Leveraging Site Visits for Operational Strategy & Transformation


What to consider


The key to a successful site visit begins with customizing a carefully prepared checklist and determining which crucial information would be best validated or discovered through a physical visit to the organization. It’s important to note that this process may sometimes show that a site visit is not necessary. However, in other cases, it can be a crucial phase of the organizational transformation process. Examples of information commonly discovered during site visits include:

  • Operational inefficiencies: Are tools, systems, and procedures effective in achieving business objectives? What are the biggest sources of inefficiency, and how can they be addressed?
  • Leadership and culture: Are the leadership team and personnel aligned with the organization’s goals and culture? Do they have a clear vision and provide effective guidance to employees? How would any changes in leadership or culture impact the organization?
  • Strategic implementation: Are the organization’s strategic objectives clear and communicated to all employees? Are company values, priorities, and standards consistently reflected in daily work and decision-making? What is the current burden of change being placed on the organization, is there an appetite for change?

The most common mistake during a site visit is wasting time by asking the wrong questions. Our team has found great value in conducting virtual interviews and calls with key stakeholders in the days leading up to the visit to better understand what aspects of the business would benefit from further investigation. These interactions not only allow the transformation team to refine the site visit plan but also foster relationships with key members of the organization. By the time in-person visits are conducted, members of the organization are more comfortable answering questions and often more willing to share information.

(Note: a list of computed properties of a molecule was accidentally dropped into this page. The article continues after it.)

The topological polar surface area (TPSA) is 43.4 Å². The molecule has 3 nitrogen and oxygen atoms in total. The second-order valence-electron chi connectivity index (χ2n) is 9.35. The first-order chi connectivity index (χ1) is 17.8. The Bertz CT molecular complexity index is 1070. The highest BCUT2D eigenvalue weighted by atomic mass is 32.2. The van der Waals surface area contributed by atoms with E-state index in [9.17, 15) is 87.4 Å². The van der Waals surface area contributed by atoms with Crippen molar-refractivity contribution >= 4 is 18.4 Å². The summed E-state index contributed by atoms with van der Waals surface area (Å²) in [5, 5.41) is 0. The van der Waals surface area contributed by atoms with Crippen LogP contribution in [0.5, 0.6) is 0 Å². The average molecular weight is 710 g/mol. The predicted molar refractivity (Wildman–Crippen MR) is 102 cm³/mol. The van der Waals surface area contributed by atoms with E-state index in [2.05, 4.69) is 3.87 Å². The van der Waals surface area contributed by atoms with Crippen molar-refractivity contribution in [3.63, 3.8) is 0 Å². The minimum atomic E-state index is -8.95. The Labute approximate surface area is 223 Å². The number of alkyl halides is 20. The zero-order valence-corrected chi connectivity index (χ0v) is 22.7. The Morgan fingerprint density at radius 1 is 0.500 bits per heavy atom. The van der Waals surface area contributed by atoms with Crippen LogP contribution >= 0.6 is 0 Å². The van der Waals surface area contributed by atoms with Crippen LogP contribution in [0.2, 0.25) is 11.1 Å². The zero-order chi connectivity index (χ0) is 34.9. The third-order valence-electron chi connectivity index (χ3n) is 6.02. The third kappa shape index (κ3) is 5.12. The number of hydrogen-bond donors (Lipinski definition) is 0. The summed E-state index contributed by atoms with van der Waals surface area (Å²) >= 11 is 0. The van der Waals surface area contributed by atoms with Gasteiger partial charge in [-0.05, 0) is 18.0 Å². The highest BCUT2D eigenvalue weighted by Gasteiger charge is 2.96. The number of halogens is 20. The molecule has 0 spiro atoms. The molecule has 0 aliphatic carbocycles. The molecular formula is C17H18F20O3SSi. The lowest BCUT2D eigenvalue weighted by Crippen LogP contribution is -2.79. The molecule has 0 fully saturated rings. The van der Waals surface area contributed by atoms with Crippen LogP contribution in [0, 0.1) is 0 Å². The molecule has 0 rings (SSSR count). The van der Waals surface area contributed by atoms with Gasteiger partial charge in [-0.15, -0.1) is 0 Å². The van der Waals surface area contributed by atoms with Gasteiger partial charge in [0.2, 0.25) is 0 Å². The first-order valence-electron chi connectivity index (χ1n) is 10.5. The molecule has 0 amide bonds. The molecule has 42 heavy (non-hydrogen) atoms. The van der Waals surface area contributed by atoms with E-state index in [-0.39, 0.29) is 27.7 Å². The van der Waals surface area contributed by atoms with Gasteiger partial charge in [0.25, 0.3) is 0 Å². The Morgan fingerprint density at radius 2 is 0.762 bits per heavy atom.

Despite the vast amount of information that can be gathered virtually, a customized and thoughtful site visit approach can provide crucial insights that would otherwise be missed. In some cases, the level of detailed information uncovered during this phase is the determining factor in the success of the transformation initiative.

There are several benefits to conducting a site visit. These are particularly helpful when your organization desires additional insights by offering the following benefits:

  • External perspective: External perspective to the organization is valuable in identifying areas for improvement that may not be apparent to internal staff.
  • Expertise and experience: Deep expertise and experience in a particular industry or area of focus can be helpful in identifying best practices and providing recommendations for improvement.
  • Objectivity: Site visits are conducted by those who are not directly involved in the day-to-day operations of the organization, which allows them to be more objective in their assessment and recommendations.
  • Additional time and resources: Conducting a site visit can be time-consuming and resource-intensive for an organization. By bringing in an outside party, the organization can utilize their expertise and resources to conduct the visit efficiently.

Remember, those conducting site visits are typically bound by confidentiality agreements, which can be helpful in cases where sensitive information may be shared.

Douglas Hervey


Douglas Hervey is a Partner at Cicero Group with an emphasis in healthcare and life science services. Douglas most recently worked as a senior director for Leavitt Partners. As a senior director, Douglas enabled healthcare entities to more effectively aggregate data, automate research processes, and make sound growth-oriented strategic and investment decisions. He has worked on over 200 healthcare private equity investment deals, within 80 unique healthcare sub-segments, for over 40 investment funds.

Douglas earned his bachelor’s degree in international relations at Brigham Young University, after which he earned his juris doctorate from the University of Pittsburgh. Douglas also holds an MBA from Brigham Young University, where he was a Hawes Scholar.

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